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Archive for the ‘Gardening’ Category

Free fertilizer?

Thomas over at A Growing Tradition (which, by the way, is a blog I just found and has quickly become one of my favorites!  You should go read him if you aren’t already!) posted a VERY interesting question today and I wanted to route you to it- and ask your opinion.  It’s a pretty well known fact that human urine is a good source of nitrogen- an element essential to a healthy garden- and it is free and safe.   So, to pee or not to pee? 

Odd that he would bring this up, as I JUST had an experience with pee in my garden.   A (male) friend of mine was visiting  two weeks ago and we were out walking in the garden.  He needed to pee, and instead of sending him into the house, I sent him over to the compost pile.  Urine is an excellent activator to compost piles, giving it a burst of nitrogen and turning it into a “hot” pile, so it seemed silly to waste it.  I honestly never though about using it directly on the plants, but it makes perfect sense. 

I know there are probably a lot of people who will be blown away by the “ick” factor, which I don’t have at all.  Human urine is sterile- you can drink it, for a brief period, in life or death situation- and frankly it sits way better with me than unknown cow manure fertilizer or manufactured nitrogen, though I certainly use composted manure in my garden.   The only reason I don’t use it for composting is because it would take me a long time to carry a bucket full of pee from my upstairs bathroom all the way out to my compost pile, and I am living there at the generosity of Ann, who may not be appreciative!  I wouldn’t use it on my vegetables this year because I am growing these for the consumption of others, but I would have no qualms using it on veggies that I would be eating myself. 

So, take a trip over to Thomas and weigh in!

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Last night I did some much-need upkeep in the garden.   Unfortunately that upkeep was infanticide, as it was high time to thin my zucchinis and give the tomatoes a haircut.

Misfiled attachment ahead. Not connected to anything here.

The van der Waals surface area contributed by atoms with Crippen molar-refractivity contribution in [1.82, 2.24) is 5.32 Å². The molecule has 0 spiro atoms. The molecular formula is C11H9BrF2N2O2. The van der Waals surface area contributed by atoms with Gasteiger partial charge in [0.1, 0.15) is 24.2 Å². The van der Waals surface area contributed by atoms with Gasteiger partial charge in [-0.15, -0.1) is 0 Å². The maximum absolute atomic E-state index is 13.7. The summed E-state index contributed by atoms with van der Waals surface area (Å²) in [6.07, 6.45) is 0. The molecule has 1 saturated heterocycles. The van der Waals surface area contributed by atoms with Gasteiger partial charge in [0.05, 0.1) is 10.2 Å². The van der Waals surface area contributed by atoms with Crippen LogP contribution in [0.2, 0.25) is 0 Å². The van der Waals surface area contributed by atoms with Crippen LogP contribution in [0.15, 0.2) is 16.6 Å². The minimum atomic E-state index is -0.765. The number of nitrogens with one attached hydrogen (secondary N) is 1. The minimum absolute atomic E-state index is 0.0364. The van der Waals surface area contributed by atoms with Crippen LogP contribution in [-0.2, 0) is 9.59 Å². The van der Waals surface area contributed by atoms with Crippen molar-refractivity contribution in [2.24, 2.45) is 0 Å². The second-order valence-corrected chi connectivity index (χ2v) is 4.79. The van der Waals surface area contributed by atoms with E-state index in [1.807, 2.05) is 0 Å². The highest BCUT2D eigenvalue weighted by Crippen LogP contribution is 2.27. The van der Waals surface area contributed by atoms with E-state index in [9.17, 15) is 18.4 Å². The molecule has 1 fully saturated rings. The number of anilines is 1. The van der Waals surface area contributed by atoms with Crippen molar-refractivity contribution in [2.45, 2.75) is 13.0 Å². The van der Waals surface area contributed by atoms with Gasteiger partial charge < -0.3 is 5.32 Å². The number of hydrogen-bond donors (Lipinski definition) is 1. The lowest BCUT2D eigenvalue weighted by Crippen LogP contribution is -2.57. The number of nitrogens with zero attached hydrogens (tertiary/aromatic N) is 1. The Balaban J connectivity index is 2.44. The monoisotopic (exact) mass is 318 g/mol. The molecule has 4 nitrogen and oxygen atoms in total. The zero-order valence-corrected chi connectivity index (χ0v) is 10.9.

I hate this task- pulling up little babies that I’ve cultivated with such care (or, you know, the ones I unceremoniously crammed into the soil and forgot about until they peeked up), especially when they seem so vigorous!  I’m growing three varieties of Zucs this year- 8 Ball (my personal fave), Cashflow, and Plato.  Never grown the second two, so we’ll see how they do.  So far I have NOT been impressed with the Cashflow, which had awful germination.  With the other two, about 85% of my seeds came up- Cashflow was about 40%.   In fact, in several of my hills (in which three seeds were planted) I didn’t have ANY germinate and I had to transplant a baby from another hill.  Transplanting squash is a big no-no, of course, especially when you are digging one out and moving it.  They don’t like to have their roots bothered.  I dug my spade in as far as it would go and dropped the whole plug o’ dirt into the hole that I made.  So far they are all doing ok, but do look a bit puny.   Hopefully they hang on…

I did end up pulling out more than half of the other two varieties, though, which was heartbreaking.  They were doing so well…AH WELL!  Culling is a necessary task of a gardener, and I know the plants I left will benefit as well.

I also did major pruning of all my tomatoes.  They’ve been in for quite a while now- long enough to grow some strong and impressive suckers.  I was cutting off branches that had flowers on them, even!  I just kept repeating my mantra of the day “it’s for the best, it’s for the best, it’s for the best…”  Trimmed plants are happy plants!  And I know what it will be like if I wait until they are bigger- I remember trimming the tomatoes at the CSA I volunteered at that hadn’t been touched (or trellised) for nearly two months- it was a nightmarish tangle of tomato vines- and all the plants were weaker.   I know I won’t have time to fiddle with these damn things in the height of summer- so they get their first haircut early!  I’m trying to train them all to two main growing branches, and I feel good about starting early.

Here are some pics!